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No longer lakefront living: Residents speak out about damaged dam

No longer lakefront living: Residents speak out about damaged dam

Sky-high prices and steep insurance rates are among the many high costs of living on the water, but some residents living in a small lakefront community off Chemstrand Road are paying the price with little benefit.

Living on the water is a dream for many people, a dream turned reality for Jim Fiveash and his wife, Sara.

"It's the same sign that is out there now," said Jim, speaking about their handmade neighborhood sign. "Except I think some of the letters have fallen off one side of it."

A few missing letters aren't the only change at Willowbrook Lake. This "lakefront community" looks very different now from when Jim and Sara bought their home 43 years ago.

The lake, once stocked with brim and catfish, is now a swamp-filled with mosquitoes and snakes.

"It's totally ruined," said Jim.

The water level was lowered for dam repairs in 2014, then flooding in 2015 caused serious damage, but because the dam was already in disrepair, it didn't qualify for funding from FEMA or the Natural Resource Conservation Service.

"I think they've put us on the back burner," said Jim. "Taking care of what they consider more important stuff."

Wes Moreno with Escambia County Public Works said the project has been slow to start because at first it was private property, and the county couldn't touch it. However, documents show Jim and his neighbor gave the county an easement more than two years ago.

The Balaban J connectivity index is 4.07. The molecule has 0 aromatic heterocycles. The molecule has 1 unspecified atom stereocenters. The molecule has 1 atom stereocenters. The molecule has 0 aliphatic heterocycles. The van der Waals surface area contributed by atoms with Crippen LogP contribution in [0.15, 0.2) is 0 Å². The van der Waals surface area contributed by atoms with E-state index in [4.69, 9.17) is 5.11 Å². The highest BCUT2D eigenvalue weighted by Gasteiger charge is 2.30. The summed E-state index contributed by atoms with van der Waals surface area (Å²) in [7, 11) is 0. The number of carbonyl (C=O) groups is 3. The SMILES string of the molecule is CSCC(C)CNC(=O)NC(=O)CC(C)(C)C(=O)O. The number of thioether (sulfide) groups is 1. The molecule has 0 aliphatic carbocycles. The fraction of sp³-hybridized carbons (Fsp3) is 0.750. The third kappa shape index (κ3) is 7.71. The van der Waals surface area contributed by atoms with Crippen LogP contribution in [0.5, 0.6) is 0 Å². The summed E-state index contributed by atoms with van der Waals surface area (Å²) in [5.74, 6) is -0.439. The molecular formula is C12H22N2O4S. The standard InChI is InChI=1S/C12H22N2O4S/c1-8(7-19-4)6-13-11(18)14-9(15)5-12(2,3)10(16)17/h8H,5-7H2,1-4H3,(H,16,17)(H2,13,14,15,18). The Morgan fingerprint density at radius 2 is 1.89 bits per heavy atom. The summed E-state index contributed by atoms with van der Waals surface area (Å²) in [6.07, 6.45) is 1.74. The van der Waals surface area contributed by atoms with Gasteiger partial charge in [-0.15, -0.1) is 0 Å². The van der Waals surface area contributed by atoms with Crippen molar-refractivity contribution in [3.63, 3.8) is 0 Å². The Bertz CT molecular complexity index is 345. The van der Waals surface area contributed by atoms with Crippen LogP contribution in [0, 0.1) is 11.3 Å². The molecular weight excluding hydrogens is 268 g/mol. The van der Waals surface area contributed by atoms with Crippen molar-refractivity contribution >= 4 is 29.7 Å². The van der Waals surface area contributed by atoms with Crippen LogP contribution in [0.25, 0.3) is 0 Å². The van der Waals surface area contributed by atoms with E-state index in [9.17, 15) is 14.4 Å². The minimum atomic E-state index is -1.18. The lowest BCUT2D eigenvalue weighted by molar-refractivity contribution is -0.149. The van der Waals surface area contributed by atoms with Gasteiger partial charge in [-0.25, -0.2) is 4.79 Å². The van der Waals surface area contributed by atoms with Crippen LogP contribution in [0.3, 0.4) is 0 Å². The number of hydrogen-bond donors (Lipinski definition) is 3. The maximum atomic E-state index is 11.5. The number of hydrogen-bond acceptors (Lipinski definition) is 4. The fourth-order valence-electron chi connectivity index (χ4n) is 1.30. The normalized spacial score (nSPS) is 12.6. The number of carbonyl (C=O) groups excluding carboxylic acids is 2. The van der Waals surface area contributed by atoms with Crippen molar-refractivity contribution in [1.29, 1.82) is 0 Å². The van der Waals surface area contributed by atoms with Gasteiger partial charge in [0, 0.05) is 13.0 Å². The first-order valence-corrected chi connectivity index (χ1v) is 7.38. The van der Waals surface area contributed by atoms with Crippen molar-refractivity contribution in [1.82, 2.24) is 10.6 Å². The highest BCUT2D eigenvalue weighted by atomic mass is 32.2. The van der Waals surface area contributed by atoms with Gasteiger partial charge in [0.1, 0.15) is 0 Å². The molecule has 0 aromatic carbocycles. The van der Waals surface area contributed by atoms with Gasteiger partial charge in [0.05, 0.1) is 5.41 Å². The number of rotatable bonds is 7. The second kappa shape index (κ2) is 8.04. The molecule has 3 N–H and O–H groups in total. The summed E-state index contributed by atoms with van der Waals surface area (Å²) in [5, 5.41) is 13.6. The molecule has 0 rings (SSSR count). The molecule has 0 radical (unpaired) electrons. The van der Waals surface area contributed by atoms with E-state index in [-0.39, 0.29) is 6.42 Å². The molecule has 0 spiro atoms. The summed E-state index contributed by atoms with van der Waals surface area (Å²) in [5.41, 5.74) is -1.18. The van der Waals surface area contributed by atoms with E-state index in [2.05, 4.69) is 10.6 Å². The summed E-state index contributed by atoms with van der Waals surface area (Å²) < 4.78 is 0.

"We gave them 100 feet there, and she gave them 100 feet of her property down there," said Jim. "There's no excuse from that standpoint."

"Anytime we're dealing with environmental agencies and wetland delineation, it can get a little drug out sometimes," said Moreno.

The next step, according to Moreno, is getting permits approved.

"We're not too far off from getting the Army Corps permit, which will allow us to take it to 100 percent design, then out to bid," said Moreno.

The county's plan is to demolish the existing dam and reconstruct it with the addition of an emergency overflow structure, which would prevent something like this from happening again.

"It'll have a large concrete structure in the middle of the dam, so if we have another flood, rather than everything trying to funnel through one pipe or one box culvert, it can overwhelm and it can roll over the concrete," said Moreno.

If everything goes to plan, Moreno said they'll begin construction in August. For Jim, who has gotten used to his lack of a lakefront view, that's not soon enough.

"What you see here is everything in the world that is detrimental to enjoying yourself in your own yard," said Fiveash.

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